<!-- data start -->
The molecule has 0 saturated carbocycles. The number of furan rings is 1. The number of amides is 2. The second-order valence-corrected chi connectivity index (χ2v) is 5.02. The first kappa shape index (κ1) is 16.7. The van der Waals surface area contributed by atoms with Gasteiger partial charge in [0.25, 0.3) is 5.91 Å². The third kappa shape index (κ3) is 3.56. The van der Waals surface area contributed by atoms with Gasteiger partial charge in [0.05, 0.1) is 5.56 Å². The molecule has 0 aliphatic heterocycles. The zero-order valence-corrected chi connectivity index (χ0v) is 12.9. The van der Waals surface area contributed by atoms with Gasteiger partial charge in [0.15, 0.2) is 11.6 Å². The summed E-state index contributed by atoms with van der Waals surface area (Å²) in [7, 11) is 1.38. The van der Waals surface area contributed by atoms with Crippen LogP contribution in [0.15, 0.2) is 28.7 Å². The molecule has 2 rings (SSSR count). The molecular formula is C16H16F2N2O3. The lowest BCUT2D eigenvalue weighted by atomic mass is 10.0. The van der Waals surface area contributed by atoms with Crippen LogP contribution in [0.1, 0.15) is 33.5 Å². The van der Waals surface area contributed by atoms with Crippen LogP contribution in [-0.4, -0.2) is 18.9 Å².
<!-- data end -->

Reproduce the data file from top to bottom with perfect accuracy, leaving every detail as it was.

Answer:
The molecule has 0 saturated carbocycles. The number of furan rings is 1. The number of amides is 2. The second-order valence-corrected chi connectivity index (χ2v) is 5.02. The first kappa shape index (κ1) is 16.7. The van der Waals surface area contributed by atoms with Gasteiger partial charge in [0.25, 0.3) is 5.91 Å². The third kappa shape index (κ3) is 3.56. The van der Waals surface area contributed by atoms with Gasteiger partial charge in [0.05, 0.1) is 5.56 Å². The molecule has 0 aliphatic heterocycles. The zero-order valence-corrected chi connectivity index (χ0v) is 12.9. The van der Waals surface area contributed by atoms with Gasteiger partial charge in [0.15, 0.2) is 11.6 Å². The summed E-state index contributed by atoms with van der Waals surface area (Å²) in [7, 11) is 1.38. The van der Waals surface area contributed by atoms with Crippen LogP contribution in [0.15, 0.2) is 28.7 Å². The molecule has 2 rings (SSSR count). The molecular formula is C16H16F2N2O3. The lowest BCUT2D eigenvalue weighted by atomic mass is 10.0. The van der Waals surface area contributed by atoms with Crippen LogP contribution in [0.1, 0.15) is 33.5 Å². The van der Waals surface area contributed by atoms with Crippen LogP contribution in [-0.4, -0.2) is 18.9 Å².